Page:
When is it time to close our wallets, tie up the purse strings and let our grown children make it on their own? A lot of us help out the first year or two after college--as our kids wrestle with career choices, entry level jobs and paying off college debt.
But it can go on longer than that: 40 percent of adult millennials in the U.S. currently get financial help from us, their parents, according to a Bank of America/USA Today survey. Across the pond, a survey finds that a large cohort of parents in Britain are supporting their grown children even as those children pass the 30-year-old mark. A quarter of the "grown children" in the survey said they did not feel financially stable by the age of 35 and still need the assurance of their parent's financial help.
It's not necessarily support via free rent at home. Nine out of ten of grown children in the British survey who were older than 35 said they live away from home. By comparison, a recent survey of young adults (18 to 30) in Europe found that half of them reported living with their parents.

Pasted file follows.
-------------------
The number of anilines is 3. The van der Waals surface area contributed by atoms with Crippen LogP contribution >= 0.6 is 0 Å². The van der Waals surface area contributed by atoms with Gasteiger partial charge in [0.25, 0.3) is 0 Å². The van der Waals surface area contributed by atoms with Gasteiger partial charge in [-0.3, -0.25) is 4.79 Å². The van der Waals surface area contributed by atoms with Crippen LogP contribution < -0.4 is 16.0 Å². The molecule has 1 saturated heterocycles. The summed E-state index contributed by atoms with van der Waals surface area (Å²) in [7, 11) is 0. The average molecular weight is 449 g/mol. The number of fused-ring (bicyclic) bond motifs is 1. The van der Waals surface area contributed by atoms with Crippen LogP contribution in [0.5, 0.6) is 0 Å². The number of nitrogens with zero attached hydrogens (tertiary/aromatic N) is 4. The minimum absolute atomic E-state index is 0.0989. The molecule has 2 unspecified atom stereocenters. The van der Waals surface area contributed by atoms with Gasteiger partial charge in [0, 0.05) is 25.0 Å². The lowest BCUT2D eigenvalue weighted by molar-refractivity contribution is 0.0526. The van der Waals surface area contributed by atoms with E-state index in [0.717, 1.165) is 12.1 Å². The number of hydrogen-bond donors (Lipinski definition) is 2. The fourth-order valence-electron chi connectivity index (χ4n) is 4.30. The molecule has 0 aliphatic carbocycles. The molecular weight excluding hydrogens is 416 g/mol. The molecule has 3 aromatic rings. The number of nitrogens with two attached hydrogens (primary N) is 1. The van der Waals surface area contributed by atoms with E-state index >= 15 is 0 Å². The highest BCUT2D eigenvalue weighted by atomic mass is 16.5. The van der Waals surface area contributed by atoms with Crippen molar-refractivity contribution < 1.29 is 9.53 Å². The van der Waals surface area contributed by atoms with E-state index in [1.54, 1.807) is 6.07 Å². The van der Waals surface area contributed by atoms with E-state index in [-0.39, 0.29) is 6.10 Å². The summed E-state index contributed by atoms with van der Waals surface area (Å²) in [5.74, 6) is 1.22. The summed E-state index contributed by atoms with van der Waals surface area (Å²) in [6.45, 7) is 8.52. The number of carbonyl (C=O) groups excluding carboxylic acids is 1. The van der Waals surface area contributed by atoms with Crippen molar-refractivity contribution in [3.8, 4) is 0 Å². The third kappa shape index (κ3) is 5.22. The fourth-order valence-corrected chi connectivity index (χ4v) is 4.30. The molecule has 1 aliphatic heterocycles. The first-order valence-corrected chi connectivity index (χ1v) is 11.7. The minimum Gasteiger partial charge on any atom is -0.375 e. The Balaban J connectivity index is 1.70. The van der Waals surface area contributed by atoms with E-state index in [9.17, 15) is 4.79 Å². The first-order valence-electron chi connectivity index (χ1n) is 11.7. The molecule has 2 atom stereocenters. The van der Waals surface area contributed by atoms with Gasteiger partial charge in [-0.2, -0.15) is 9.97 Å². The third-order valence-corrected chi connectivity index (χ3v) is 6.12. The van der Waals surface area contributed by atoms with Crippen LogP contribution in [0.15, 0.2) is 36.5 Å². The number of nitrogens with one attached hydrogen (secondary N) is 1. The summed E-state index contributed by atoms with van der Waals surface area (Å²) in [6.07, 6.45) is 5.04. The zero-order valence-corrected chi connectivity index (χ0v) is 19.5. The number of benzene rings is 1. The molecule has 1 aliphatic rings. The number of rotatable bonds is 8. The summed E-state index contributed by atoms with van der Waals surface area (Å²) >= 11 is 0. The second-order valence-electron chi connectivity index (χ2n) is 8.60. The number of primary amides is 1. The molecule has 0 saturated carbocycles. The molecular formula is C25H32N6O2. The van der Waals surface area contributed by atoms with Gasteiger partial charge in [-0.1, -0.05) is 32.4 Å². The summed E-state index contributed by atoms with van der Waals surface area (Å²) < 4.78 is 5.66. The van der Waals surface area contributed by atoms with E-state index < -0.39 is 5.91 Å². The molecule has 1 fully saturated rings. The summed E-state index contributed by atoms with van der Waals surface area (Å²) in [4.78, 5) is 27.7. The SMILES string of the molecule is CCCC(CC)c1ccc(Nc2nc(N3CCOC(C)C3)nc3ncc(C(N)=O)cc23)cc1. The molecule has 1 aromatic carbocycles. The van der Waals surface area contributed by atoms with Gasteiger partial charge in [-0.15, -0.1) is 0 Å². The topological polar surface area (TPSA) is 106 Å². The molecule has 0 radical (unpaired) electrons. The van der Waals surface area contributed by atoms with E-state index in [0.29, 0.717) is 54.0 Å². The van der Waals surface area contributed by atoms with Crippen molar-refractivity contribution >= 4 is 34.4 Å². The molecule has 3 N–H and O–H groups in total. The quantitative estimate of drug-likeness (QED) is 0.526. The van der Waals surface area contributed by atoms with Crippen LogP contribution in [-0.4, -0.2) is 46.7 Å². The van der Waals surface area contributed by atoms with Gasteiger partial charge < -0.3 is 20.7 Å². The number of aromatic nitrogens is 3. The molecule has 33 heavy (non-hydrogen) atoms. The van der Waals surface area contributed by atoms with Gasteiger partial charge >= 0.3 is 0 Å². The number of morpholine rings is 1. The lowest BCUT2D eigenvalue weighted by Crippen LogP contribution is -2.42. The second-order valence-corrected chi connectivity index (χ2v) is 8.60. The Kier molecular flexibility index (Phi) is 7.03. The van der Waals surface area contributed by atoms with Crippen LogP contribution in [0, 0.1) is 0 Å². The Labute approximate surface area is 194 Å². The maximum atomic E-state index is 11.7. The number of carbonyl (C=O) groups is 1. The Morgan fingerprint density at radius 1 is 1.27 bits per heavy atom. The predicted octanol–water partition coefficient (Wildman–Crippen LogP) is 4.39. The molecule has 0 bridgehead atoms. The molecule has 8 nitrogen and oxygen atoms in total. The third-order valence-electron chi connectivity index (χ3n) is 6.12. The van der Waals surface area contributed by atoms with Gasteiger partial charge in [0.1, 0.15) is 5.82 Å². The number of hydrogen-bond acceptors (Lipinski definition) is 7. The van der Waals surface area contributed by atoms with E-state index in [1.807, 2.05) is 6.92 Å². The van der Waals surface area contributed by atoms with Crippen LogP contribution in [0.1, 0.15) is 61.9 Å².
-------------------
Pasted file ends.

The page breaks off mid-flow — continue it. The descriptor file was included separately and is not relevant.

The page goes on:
What's behind the late launch into financial independence? Among the reasons that the Brits put out there: low wages, high rental costs, zero-hour contracts, university fees, rising living costs, an unwillingness to take on responsibility, a generational lack of ambition, or plain old inertia.
Despite the delays in setting off on their own, the British study had bright spots. Once they were launched, 70 percent of the 35+ year-olds said they felt indebted to their parents for their financial support over the years. And here's the really heartening stuff: 60 per cent said they sometimes picked up the tab at restaurants and outings. A quarter have paid for a holiday for their parents, helped their parents with rent or bought them clothes when money was tight.